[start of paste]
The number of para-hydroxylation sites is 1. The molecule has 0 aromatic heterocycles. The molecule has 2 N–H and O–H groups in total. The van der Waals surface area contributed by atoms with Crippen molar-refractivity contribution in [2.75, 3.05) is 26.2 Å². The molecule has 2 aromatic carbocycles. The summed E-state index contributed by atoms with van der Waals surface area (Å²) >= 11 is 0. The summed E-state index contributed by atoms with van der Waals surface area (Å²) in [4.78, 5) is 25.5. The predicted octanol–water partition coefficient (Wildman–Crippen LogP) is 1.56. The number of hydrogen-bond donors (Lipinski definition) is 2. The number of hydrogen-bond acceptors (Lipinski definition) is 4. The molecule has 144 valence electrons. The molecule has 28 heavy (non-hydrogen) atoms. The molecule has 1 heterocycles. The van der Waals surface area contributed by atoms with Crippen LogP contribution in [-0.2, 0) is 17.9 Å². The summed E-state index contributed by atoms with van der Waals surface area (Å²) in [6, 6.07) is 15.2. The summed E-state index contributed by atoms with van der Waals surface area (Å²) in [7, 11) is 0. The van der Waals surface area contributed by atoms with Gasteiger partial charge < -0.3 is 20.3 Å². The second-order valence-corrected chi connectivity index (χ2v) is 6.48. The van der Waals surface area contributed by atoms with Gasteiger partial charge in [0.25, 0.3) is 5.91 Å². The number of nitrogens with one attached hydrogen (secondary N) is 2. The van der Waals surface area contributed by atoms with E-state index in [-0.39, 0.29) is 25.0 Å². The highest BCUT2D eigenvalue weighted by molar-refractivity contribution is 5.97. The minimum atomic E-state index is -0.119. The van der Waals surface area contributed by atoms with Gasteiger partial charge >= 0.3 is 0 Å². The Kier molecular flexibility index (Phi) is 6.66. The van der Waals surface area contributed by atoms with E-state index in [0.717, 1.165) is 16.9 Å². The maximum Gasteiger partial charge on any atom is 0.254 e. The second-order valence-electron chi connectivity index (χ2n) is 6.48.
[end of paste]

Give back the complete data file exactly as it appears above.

The number of para-hydroxylation sites is 1. The molecule has 0 aromatic heterocycles. The molecule has 2 N–H and O–H groups in total. The van der Waals surface area contributed by atoms with Crippen molar-refractivity contribution in [2.75, 3.05) is 26.2 Å². The molecule has 2 aromatic carbocycles. The summed E-state index contributed by atoms with van der Waals surface area (Å²) >= 11 is 0. The summed E-state index contributed by atoms with van der Waals surface area (Å²) in [4.78, 5) is 25.5. The predicted octanol–water partition coefficient (Wildman–Crippen LogP) is 1.56. The number of hydrogen-bond donors (Lipinski definition) is 2. The number of hydrogen-bond acceptors (Lipinski definition) is 4. The molecule has 144 valence electrons. The molecule has 28 heavy (non-hydrogen) atoms. The molecule has 1 heterocycles. The van der Waals surface area contributed by atoms with Crippen LogP contribution in [-0.2, 0) is 17.9 Å². The summed E-state index contributed by atoms with van der Waals surface area (Å²) in [6, 6.07) is 15.2. The summed E-state index contributed by atoms with van der Waals surface area (Å²) in [7, 11) is 0. The van der Waals surface area contributed by atoms with Gasteiger partial charge < -0.3 is 20.3 Å². The second-order valence-corrected chi connectivity index (χ2v) is 6.48. The van der Waals surface area contributed by atoms with Gasteiger partial charge in [0.25, 0.3) is 5.91 Å². The number of nitrogens with one attached hydrogen (secondary N) is 2. The van der Waals surface area contributed by atoms with E-state index in [-0.39, 0.29) is 25.0 Å². The highest BCUT2D eigenvalue weighted by molar-refractivity contribution is 5.97. The minimum atomic E-state index is -0.119. The van der Waals surface area contributed by atoms with Gasteiger partial charge >= 0.3 is 0 Å². The Kier molecular flexibility index (Phi) is 6.66. The van der Waals surface area contributed by atoms with E-state index in [0.717, 1.165) is 16.9 Å². The maximum Gasteiger partial charge on any atom is 0.254 e. The second-order valence-electron chi connectivity index (χ2n) is 6.48.